The rotary liquid transmission coupling also comprises a rotary seal member 80, which preferably is formed from solid carbon which has good lubricating characteristics, especially when used in contact with the diaphragm 64 when formed from self lubricating plastic, such as Mylar or Nylon. The member 80 also has a central passage 82 which is coaxial with openings 72 and 74 and serves to communicate with the longitudinal passage 18 in the bur 16. In the preferred construction of the invention, a gasket 84 is positioned between the innermost end of the shank 62 of bur 16 and one end of the rotary seal member 80. Gasket 84 also has a central passage coaxial with passage 18 of the bur 16 and passage 82 of the seal member 80. The operation of the rotary liquid transmission coupling also is dependent upon the delivery of a limited amount of the driving air which is furnished from passage 28 in the handle 12 of the handpiece to a bypass conduit 86 of small size, which exits at 88 in the annular space 68 for the following purpose:
The operation of the rotary liquid transmission coupling is as follows: Back pressure is effected by cooling liquid within the flat space 66, as received from radial passage 70 through opening 72 and is exerted against a right-hand surface of diaphragm 64, as viewed in FIG. 2, while air under controlled pressure is furnished to annual space 68 and exerts pressure against the surface of the diaphragm next to space 68. The air and liquid pressures preferably are regulated so as to exert equal pressure against opposite surfaces of the diaphragm 64 and thereby maintain the end of seal member 80 in close contact with the adjacent surface of the diaphragm 64. This is especially desirable upon start-up of the turbine so that frictional contact will not cause overheating between the relative static and rotating surfaces of the diaphragm and seal member, and when steady operation of the turbine occurs at high speeds, no appreciable friction will be generated and the temperature of the cooling liquid likewise is present to effect the cooling of the two relatively movable members.
The diaphragm 64 is mounted between suitable annular gaskets 90 and 92, which, for example, may readily be formed from silicone rubber and thereby secure the edges of the diaphragm in sealed manner within the head of the handpiece.
The control mechanism by which driving air is applied to the turbine in the head of the handpiece and cooling liquid, as well as flushing liquid, are regulated as to volume and pressure for delivery to the head of the handpiece, is best shown schematically and diagrammatically in FIG. 4, it being understood the entire control unit is mounted in a small cabinet 92, illustrated by dotted lines in FIG. 4. The plug and socket units 94 and 96 are illustrated diagrammatically by spaced V's, and it will be understood that various air and liquid conducting tubes, as well as electric circuits, will be contained within cables, not shown, as currently used in many types of dental equipment at present. For example, the plug 98 is connected to a source of cooling liquid and passes through conduit 100 to a filter 102, a liquid pressure regulator 104 and then to a liquid control valve 106, which preferably is of the electric solenoid type. Compressed air plug 108 is connected to a suitable source of compressed air and conduit 110 conducts the air to an air filter 112, an air pressure regulator 114 and an air flow control solenoid valve 116. From the valve 116, conduit 118 communicates with plug 120, which connects conduit 118 with plug 120 to which driving air conduit 28 is connected.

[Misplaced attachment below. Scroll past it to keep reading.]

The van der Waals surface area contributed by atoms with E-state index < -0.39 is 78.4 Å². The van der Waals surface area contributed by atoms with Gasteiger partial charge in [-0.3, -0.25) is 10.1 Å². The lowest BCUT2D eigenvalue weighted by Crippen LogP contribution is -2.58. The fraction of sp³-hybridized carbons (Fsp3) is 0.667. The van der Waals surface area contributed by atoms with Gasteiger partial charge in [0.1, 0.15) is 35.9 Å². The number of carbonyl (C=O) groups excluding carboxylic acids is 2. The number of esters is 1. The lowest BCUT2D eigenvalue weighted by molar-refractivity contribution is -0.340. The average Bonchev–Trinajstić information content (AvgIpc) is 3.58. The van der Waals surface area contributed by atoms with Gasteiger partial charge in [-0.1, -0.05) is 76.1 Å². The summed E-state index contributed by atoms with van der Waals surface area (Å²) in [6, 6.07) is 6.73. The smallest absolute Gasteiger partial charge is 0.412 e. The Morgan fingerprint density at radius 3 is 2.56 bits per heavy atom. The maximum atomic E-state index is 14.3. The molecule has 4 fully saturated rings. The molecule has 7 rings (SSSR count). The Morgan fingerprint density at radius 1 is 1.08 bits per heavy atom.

Liquid pressure regulator 104 and liquid control valve 106 are connected by conduit 122 to which a bypass conduit 124 is connected to convey flushing water to an electric solenoid valve 126 and from which line 128 extends to water volume metering valve 130, which is manually-settable and communicates with plug 132 that is innerconnected to passage 32 in the handle 12 of the handpiece, by which flushing liquid is delivered to nozzle 36. Solenoid control valve 106 for cooling liquid communicates with line 134 and manually-operable water volume metering valve 136, and is connected to plug 138, which is connected to conduit 24 in the handle of the handpiece for the delivery of cooling liquid to the bur 16.
Exhaust air from the turbine, after driving the same, discharges through passage 26 in the handle of the handpiece and connects to plug 144, shown in FIG. 4, for discharge of the exhausting air to an air-water separator 142, which is connected to outlet plug 140, as seen in FIG. 4.